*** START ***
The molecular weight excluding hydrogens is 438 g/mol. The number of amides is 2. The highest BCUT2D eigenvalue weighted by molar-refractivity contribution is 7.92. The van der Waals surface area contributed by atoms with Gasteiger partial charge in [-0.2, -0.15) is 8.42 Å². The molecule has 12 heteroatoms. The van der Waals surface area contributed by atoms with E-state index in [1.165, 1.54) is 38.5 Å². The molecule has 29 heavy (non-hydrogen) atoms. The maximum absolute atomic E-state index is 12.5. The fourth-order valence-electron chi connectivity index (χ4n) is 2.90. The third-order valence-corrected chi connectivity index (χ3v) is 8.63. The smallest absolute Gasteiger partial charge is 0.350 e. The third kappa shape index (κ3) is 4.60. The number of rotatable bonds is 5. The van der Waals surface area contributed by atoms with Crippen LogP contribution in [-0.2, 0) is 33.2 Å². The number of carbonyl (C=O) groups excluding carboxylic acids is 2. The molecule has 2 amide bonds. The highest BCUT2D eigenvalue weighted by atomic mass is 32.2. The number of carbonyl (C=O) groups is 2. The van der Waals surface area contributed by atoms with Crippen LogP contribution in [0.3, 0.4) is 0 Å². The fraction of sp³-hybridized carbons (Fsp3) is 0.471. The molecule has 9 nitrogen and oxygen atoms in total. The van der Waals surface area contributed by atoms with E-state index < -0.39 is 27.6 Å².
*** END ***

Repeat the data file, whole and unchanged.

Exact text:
The molecular weight excluding hydrogens is 438 g/mol. The number of amides is 2. The highest BCUT2D eigenvalue weighted by molar-refractivity contribution is 7.92. The van der Waals surface area contributed by atoms with Gasteiger partial charge in [-0.2, -0.15) is 8.42 Å². The molecule has 12 heteroatoms. The van der Waals surface area contributed by atoms with E-state index in [1.165, 1.54) is 38.5 Å². The molecule has 29 heavy (non-hydrogen) atoms. The maximum absolute atomic E-state index is 12.5. The fourth-order valence-electron chi connectivity index (χ4n) is 2.90. The third-order valence-corrected chi connectivity index (χ3v) is 8.63. The smallest absolute Gasteiger partial charge is 0.350 e. The third kappa shape index (κ3) is 4.60. The number of rotatable bonds is 5. The van der Waals surface area contributed by atoms with Crippen LogP contribution in [-0.2, 0) is 33.2 Å². The number of carbonyl (C=O) groups excluding carboxylic acids is 2. The molecule has 2 amide bonds. The highest BCUT2D eigenvalue weighted by atomic mass is 32.2. The number of carbonyl (C=O) groups is 2. The van der Waals surface area contributed by atoms with Crippen LogP contribution in [0.3, 0.4) is 0 Å². The fraction of sp³-hybridized carbons (Fsp3) is 0.471. The molecule has 9 nitrogen and oxygen atoms in total. The van der Waals surface area contributed by atoms with E-state index < -0.39 is 27.6 Å².